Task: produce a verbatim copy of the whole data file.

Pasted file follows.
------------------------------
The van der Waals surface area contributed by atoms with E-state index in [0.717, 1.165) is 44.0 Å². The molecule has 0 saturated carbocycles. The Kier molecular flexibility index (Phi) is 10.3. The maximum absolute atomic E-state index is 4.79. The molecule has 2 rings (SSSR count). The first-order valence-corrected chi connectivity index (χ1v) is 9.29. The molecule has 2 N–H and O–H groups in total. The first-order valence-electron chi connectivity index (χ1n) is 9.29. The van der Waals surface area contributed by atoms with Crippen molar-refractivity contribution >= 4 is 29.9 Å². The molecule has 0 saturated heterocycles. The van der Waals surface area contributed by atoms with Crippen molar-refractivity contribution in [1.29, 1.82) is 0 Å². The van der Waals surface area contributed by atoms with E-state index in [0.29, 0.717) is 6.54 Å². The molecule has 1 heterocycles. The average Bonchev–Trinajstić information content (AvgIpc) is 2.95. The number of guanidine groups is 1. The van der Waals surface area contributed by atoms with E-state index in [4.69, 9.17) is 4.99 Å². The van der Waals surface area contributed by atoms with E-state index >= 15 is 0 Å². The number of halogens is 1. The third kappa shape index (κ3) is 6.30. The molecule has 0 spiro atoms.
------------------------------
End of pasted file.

The van der Waals surface area contributed by atoms with E-state index in [0.717, 1.165) is 44.0 Å². The molecule has 0 saturated carbocycles. The Kier molecular flexibility index (Phi) is 10.3. The maximum absolute atomic E-state index is 4.79. The molecule has 2 rings (SSSR count). The first-order valence-corrected chi connectivity index (χ1v) is 9.29. The molecule has 2 N–H and O–H groups in total. The first-order valence-electron chi connectivity index (χ1n) is 9.29. The van der Waals surface area contributed by atoms with Crippen molar-refractivity contribution >= 4 is 29.9 Å². The molecule has 0 saturated heterocycles. The van der Waals surface area contributed by atoms with Crippen molar-refractivity contribution in [1.29, 1.82) is 0 Å². The van der Waals surface area contributed by atoms with E-state index in [0.29, 0.717) is 6.54 Å². The molecule has 1 heterocycles. The average Bonchev–Trinajstić information content (AvgIpc) is 2.95. The number of guanidine groups is 1. The van der Waals surface area contributed by atoms with E-state index in [4.69, 9.17) is 4.99 Å². The van der Waals surface area contributed by atoms with E-state index >= 15 is 0 Å². The number of halogens is 1. The third kappa shape index (κ3) is 6.30. The molecule has 0 spiro atoms.